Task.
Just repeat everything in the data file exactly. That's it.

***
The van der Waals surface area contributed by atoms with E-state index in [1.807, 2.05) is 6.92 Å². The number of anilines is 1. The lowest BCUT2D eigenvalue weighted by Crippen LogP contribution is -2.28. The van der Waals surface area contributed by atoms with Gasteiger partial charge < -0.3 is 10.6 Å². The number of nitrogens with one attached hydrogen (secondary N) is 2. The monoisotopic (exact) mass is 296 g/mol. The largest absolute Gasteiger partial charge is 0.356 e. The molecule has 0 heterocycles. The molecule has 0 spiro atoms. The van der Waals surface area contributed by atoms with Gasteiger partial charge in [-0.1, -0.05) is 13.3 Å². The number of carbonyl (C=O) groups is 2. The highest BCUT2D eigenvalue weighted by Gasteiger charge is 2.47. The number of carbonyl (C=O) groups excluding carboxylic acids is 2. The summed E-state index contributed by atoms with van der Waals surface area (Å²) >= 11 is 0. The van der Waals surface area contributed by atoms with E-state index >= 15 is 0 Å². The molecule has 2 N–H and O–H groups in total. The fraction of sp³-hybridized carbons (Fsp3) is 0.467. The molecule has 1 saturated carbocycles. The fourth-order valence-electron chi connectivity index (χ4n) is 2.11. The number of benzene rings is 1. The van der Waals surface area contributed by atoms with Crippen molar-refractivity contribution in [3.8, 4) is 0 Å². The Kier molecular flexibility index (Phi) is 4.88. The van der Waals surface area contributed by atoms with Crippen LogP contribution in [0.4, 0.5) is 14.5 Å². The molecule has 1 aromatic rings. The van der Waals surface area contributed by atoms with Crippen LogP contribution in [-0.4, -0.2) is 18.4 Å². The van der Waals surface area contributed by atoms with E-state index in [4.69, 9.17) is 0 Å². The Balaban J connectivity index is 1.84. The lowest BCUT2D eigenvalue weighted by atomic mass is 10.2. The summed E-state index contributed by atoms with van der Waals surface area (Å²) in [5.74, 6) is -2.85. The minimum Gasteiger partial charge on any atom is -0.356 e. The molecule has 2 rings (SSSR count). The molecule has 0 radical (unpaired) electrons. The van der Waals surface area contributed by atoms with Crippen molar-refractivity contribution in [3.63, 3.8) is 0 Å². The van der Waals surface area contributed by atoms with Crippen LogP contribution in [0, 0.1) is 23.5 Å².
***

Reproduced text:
The van der Waals surface area contributed by atoms with E-state index in [1.807, 2.05) is 6.92 Å². The number of anilines is 1. The lowest BCUT2D eigenvalue weighted by Crippen LogP contribution is -2.28. The van der Waals surface area contributed by atoms with Gasteiger partial charge < -0.3 is 10.6 Å². The number of nitrogens with one attached hydrogen (secondary N) is 2. The monoisotopic (exact) mass is 296 g/mol. The largest absolute Gasteiger partial charge is 0.356 e. The molecule has 0 heterocycles. The molecule has 0 spiro atoms. The van der Waals surface area contributed by atoms with Gasteiger partial charge in [-0.1, -0.05) is 13.3 Å². The number of carbonyl (C=O) groups is 2. The highest BCUT2D eigenvalue weighted by Gasteiger charge is 2.47. The number of carbonyl (C=O) groups excluding carboxylic acids is 2. The summed E-state index contributed by atoms with van der Waals surface area (Å²) >= 11 is 0. The van der Waals surface area contributed by atoms with E-state index >= 15 is 0 Å². The molecule has 2 N–H and O–H groups in total. The fraction of sp³-hybridized carbons (Fsp3) is 0.467. The molecule has 1 saturated carbocycles. The fourth-order valence-electron chi connectivity index (χ4n) is 2.11. The number of benzene rings is 1. The van der Waals surface area contributed by atoms with Crippen molar-refractivity contribution in [3.8, 4) is 0 Å². The Kier molecular flexibility index (Phi) is 4.88. The van der Waals surface area contributed by atoms with Crippen LogP contribution in [0.4, 0.5) is 14.5 Å². The molecule has 1 aromatic rings. The van der Waals surface area contributed by atoms with Crippen LogP contribution in [-0.4, -0.2) is 18.4 Å². The van der Waals surface area contributed by atoms with E-state index in [4.69, 9.17) is 0 Å². The Balaban J connectivity index is 1.84. The lowest BCUT2D eigenvalue weighted by atomic mass is 10.2. The summed E-state index contributed by atoms with van der Waals surface area (Å²) in [5.74, 6) is -2.85. The minimum Gasteiger partial charge on any atom is -0.356 e. The molecule has 2 rings (SSSR count). The molecule has 0 radical (unpaired) electrons. The van der Waals surface area contributed by atoms with Crippen molar-refractivity contribution in [3.63, 3.8) is 0 Å². The van der Waals surface area contributed by atoms with Crippen LogP contribution in [0, 0.1) is 23.5 Å².